Firstly, a reminder that we have announced our August films, and that tickets are now on sale. A somewhat truncated programme due to the seat refurbishment work that will close the cinema at the start of the month, but we hope you will enjoy titles such as the 1952 RAF film Angels One Five, screened in partnership with the Kenley Revival Project, Leave No Trace, director Debra Granik’s follow up to Winter’s Bone, which brought Jennifer Lawrence to everyone’s attention, and McKellen: Playing the Part, a perceptive documentary about one of the country’s most popular actors.
Three films this week. There are two opportunities to see Funny Cow after it sold out last month. It is our Babes in Arms title on Tuesday at 11:00 and we also have a screening on Wednesday at 19:00. Maxine Peake stars as the victim of marital abuse, who uses her experiences as the basis for her stand-up routine. Playing this to audiences in Northern working men’s clubs is no cake-walk. Remember – we are now serving hot and cold drinks and other refresh-ments from 10:15 before the Babes in Arms screening.
Tuesday evening brings Tully, a second film from director Jason Reitman, writer Diablo Cody and star Charlize Theron after 2011’s Young Adult. Reitman and Cody were also responsible for Juno. Whereas that film was about a teenager agonising about an unplanned pregnancy, Theron’s Marlo is failing to deal with two young children and a newly arrived baby. Will Tully, the night nanny provided by her rich brother, solve her problems? The mother of two herself, Cody has said of parenting, “We’re told that we should feel completely blissed out after we have a baby, and that’s not always how women feel. It comes down to this idea that mothers are supposed to be completely selfless and if you’re indulging feelings of sadness or depression, that could be perceived by other people as selfish.” This screening is part of the Croydon Comedy Festival.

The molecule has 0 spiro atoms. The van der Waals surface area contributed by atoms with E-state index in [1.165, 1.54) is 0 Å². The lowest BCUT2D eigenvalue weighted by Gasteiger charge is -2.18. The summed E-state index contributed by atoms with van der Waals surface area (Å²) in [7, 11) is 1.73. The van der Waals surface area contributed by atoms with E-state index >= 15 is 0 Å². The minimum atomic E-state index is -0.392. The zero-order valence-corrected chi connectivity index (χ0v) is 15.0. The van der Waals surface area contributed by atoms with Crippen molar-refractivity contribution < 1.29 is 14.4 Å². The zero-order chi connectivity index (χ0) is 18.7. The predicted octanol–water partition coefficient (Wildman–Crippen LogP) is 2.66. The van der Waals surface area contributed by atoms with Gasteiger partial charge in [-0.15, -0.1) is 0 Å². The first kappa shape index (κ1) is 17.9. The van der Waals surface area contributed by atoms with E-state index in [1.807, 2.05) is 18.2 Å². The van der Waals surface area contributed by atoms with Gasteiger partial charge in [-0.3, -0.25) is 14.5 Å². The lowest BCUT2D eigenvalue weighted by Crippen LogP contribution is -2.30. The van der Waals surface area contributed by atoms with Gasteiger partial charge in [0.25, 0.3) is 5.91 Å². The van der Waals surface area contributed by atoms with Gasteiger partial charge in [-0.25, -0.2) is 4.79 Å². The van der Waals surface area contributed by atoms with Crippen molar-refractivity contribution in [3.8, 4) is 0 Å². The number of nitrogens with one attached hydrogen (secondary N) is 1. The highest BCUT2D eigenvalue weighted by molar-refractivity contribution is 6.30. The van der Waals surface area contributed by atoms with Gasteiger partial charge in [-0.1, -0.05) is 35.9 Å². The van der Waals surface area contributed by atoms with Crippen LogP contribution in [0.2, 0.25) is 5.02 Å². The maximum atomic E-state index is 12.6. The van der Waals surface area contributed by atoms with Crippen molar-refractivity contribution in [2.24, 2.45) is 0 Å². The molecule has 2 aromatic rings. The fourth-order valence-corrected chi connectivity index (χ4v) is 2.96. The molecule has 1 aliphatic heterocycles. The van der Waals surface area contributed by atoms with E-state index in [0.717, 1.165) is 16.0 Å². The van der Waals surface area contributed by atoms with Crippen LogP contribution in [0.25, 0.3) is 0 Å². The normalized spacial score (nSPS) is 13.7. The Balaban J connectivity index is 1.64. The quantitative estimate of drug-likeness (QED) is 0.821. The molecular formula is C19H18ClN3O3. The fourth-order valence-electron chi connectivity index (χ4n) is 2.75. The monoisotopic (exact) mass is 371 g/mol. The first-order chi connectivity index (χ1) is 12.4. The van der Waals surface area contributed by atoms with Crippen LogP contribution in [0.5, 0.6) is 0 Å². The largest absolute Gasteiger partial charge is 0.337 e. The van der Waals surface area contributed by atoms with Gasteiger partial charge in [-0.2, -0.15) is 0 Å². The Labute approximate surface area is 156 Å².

Strongly recommended is Thursday’s The Breadwinner. Read More………..
There’s some great entertainment on offer at the David Lean this week. A repeat showing of the excellent Lean on Pete is on Wednesday 27 June 2018 at 19:30.
This uncompromising piece of cinema is the story of a teenage boy (brilliantly played by the young Charlie Plummer) who escapes from a dysfunctional home life to travel across the stunning back country of Oregon and Wyoming. His companion on this often harsh odyssey is Lean on Pete, a retired racehorse. Director Andrew Haigh (45 Years) has created a powerful and moving film bringing totally believable characters to the screen.
All seats from the cancelled screening on Thursday 7 June at 19:30 have been moved to this date, but if you’re unable to come on Wednesday, please let us know via the website contact by inserting ‘Lean on Pete refund’ in the title field.
The Croydon Comedy Festival showing of Funny Cow on Tuesday has sold out, but there’s another chance to catch it on Wednesday 11 July 2018 at 19:30 – so book now if you’d like to see this very forceful film. Read More………….
‘Intriguing, audacious and totally fascinating’ – an introduction to the black-hearted Thoroughbreds showing on Tuesday at 19:30. It’s the story of two wealthy Connecticut teenagers who re-kindle their unlikely friendship after years of growing apart – and plan a murder. The directional debut from Cory Finley is quiet and skilful and there are fine performances from Olivia Cooke and Anya Taylor-Joy as the young miscreants. This is a dark, sleek, unnerving film which presents as a puzzle – but you’ll find that everything fits together perfectly at the end…
If you’re aged 25 and under you may like to take advantage of our £5.00 Rush Tickets offer. They’re bookable on-line in advance, and also for one hour before the start of the film at the Arts Bar box office – cash only here please. And don’t forget to take a look at our Instagram account at davidleancinema.
Earlier on Tuesday at 11:00 we present a Babes in Arms showing of Isle of Dogs, a Japanese stop-motion animated science fiction adventure following 12-year-old Atari as he searches for his lost dog, Spots. Atari undertakes an epic journey full of vivid landscapes, life and colour which can only be described as ‘movie magic’. Good news for Babes in Arms patrons – the Arts Bar will be open before the screening. Read More.